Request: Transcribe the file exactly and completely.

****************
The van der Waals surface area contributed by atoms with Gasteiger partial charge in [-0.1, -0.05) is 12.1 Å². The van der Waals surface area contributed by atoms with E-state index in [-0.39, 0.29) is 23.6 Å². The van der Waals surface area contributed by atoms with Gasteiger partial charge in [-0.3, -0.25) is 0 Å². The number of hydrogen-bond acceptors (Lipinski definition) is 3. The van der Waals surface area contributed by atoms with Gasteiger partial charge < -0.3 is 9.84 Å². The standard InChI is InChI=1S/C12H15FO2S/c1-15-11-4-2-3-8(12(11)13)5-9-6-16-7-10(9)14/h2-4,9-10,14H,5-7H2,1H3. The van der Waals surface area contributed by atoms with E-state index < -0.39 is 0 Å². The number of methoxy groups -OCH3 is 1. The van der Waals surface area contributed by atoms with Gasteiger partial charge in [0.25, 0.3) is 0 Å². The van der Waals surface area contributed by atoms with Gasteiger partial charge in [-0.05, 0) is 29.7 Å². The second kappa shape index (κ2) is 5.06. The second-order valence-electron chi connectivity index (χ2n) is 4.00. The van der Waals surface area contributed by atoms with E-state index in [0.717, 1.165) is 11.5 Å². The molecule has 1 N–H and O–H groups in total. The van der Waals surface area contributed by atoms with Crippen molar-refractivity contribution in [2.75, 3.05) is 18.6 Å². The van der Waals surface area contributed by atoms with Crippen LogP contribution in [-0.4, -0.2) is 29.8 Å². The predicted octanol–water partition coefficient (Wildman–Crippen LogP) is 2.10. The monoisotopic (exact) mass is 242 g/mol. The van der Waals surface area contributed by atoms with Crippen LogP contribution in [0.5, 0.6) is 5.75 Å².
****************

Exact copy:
The van der Waals surface area contributed by atoms with Gasteiger partial charge in [-0.1, -0.05) is 12.1 Å². The van der Waals surface area contributed by atoms with E-state index in [-0.39, 0.29) is 23.6 Å². The van der Waals surface area contributed by atoms with Gasteiger partial charge in [-0.3, -0.25) is 0 Å². The number of hydrogen-bond acceptors (Lipinski definition) is 3. The van der Waals surface area contributed by atoms with Gasteiger partial charge < -0.3 is 9.84 Å². The standard InChI is InChI=1S/C12H15FO2S/c1-15-11-4-2-3-8(12(11)13)5-9-6-16-7-10(9)14/h2-4,9-10,14H,5-7H2,1H3. The van der Waals surface area contributed by atoms with E-state index < -0.39 is 0 Å². The number of methoxy groups -OCH3 is 1. The van der Waals surface area contributed by atoms with Gasteiger partial charge in [0.25, 0.3) is 0 Å². The van der Waals surface area contributed by atoms with Gasteiger partial charge in [-0.05, 0) is 29.7 Å². The second kappa shape index (κ2) is 5.06. The second-order valence-electron chi connectivity index (χ2n) is 4.00. The van der Waals surface area contributed by atoms with E-state index in [0.717, 1.165) is 11.5 Å². The molecule has 1 N–H and O–H groups in total. The van der Waals surface area contributed by atoms with Crippen molar-refractivity contribution in [2.75, 3.05) is 18.6 Å². The van der Waals surface area contributed by atoms with Crippen LogP contribution in [-0.4, -0.2) is 29.8 Å². The predicted octanol–water partition coefficient (Wildman–Crippen LogP) is 2.10. The monoisotopic (exact) mass is 242 g/mol. The van der Waals surface area contributed by atoms with Crippen LogP contribution in [0.5, 0.6) is 5.75 Å².